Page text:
erratic
I. adjective Etymology: Middle English, from Latin erraticus, from erratus, past participle of errare Date: 14th century 1. a. having no fixed course ; wandering <
an erratic comet
>
b. archaic nomadic 2. transported from an original resting place especially by a glacier <
an erratic boulder
>
3. a. characterized by lack of consistency, regularity, or uniformity <
erratic dieting
>
<
keeps erratic hours
>
b. deviating from what is ordinary or standard ; eccentric <
an erratic genius
>
Synonyms: see strangeerratical adjectiveerratically adverberraticism noun II. noun Date: circa 1623 one that is erratic; especially an erratic boulder or block of rock

New Collegiate Dictionary. 2001.

Synonyms:

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  • erratic — er‧rat‧ic [ɪˈrætɪk] adjective having no pattern or plan, making it difficult to know what is going to happen: • Erratic currency markets led to intervention by the major central banks. • the erratic performance of exports * * * erratic UK US… …   Financial and business terms

  • Erratic — Er*rat ic, a. [L. erraticus, fr. errare to wander: cf. F. erratique. See {Err}.] 1. Having no certain course; roving about without a fixed destination; wandering; moving; hence, applied to the planets as distinguished from the fixed stars. [1913… …   The Collaborative International Dictionary of English

  • Erratic — can refer to: *glacial erratic *erratic ant …   Wikipedia

  • erratic — [i rat′ik] adj. [ME erratik < OFr erratique < L erraticus, wandering < pp. of errare: see ERR] 1. having no fixed course or purpose; irregular; random; wandering 2. deviating from the normal, conventional, or customary course; eccentric; …   English World dictionary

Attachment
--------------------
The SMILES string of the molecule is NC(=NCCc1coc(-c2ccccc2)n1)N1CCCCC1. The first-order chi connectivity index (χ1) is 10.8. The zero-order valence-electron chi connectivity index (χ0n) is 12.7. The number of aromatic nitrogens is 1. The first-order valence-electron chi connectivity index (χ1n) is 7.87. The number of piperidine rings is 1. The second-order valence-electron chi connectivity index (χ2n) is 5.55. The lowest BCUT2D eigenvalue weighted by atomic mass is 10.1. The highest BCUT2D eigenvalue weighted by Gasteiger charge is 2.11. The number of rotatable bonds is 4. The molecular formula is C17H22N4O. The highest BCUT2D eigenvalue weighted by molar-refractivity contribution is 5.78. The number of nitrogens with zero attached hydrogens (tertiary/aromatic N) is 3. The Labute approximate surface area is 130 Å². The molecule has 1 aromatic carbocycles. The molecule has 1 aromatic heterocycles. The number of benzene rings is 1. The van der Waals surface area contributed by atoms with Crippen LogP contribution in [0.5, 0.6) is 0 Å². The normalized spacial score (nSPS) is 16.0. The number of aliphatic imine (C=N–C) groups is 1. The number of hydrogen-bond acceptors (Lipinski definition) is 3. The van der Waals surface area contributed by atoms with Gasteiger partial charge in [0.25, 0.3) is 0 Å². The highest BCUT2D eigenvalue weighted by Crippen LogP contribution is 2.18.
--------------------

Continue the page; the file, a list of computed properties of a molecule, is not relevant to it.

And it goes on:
• Erratic — Er*rat ic, n. 1. One who deviates from common and accepted opinions; one who is eccentric or preserve in his intellectual character. [1913 Webster] 2. A rogue. [Obs.] Cockeram. [1913 Webster] 3. (Geol.) Any stone or material that has been borne… …   The Collaborative International Dictionary of English

  • erratic — index anomalous, astray, broken (interrupted), capricious, desultory, disjointed, eccentric, inconsisten …   Law dictionary

  • erratic — (adj.) late 14c., wandering, moving, from O.Fr. erratique (13c.) and directly from L. erraticus wandering, straying, roving, from erratum an error, mistake, fault, pp. of errare to wander, err (see ERR (Cf. err)). Sense of irregular, eccentric is …   Etymology dictionary

  • erratic — eccentric, odd, queer, *strange, singular, peculiar, unique, quaint, outlandish, curious Analogous words: aberrant, *abnormal, atypical: irregular, unnatural, anomalous: capricious, fickle, mercurial, inconstant Contrasted words: normal, *regular …   New Dictionary of Synonyms

  • erratic — [adj] unpredictable; wandering aberrant, abnormal, anomalous, arbitrary, bizarre, capricious, changeable, desultory, devious, dicey, directionless, dubious, eccentric, fitful, flaky*, fluctuant, idiosyncratic, iffy*, incalculable, inconsistent,… …   New thesaurus

  • erratic — ► ADJECTIVE ▪ not even or regular in pattern or movement. DERIVATIVES erratically adverb erraticism noun …   English terms dictionary

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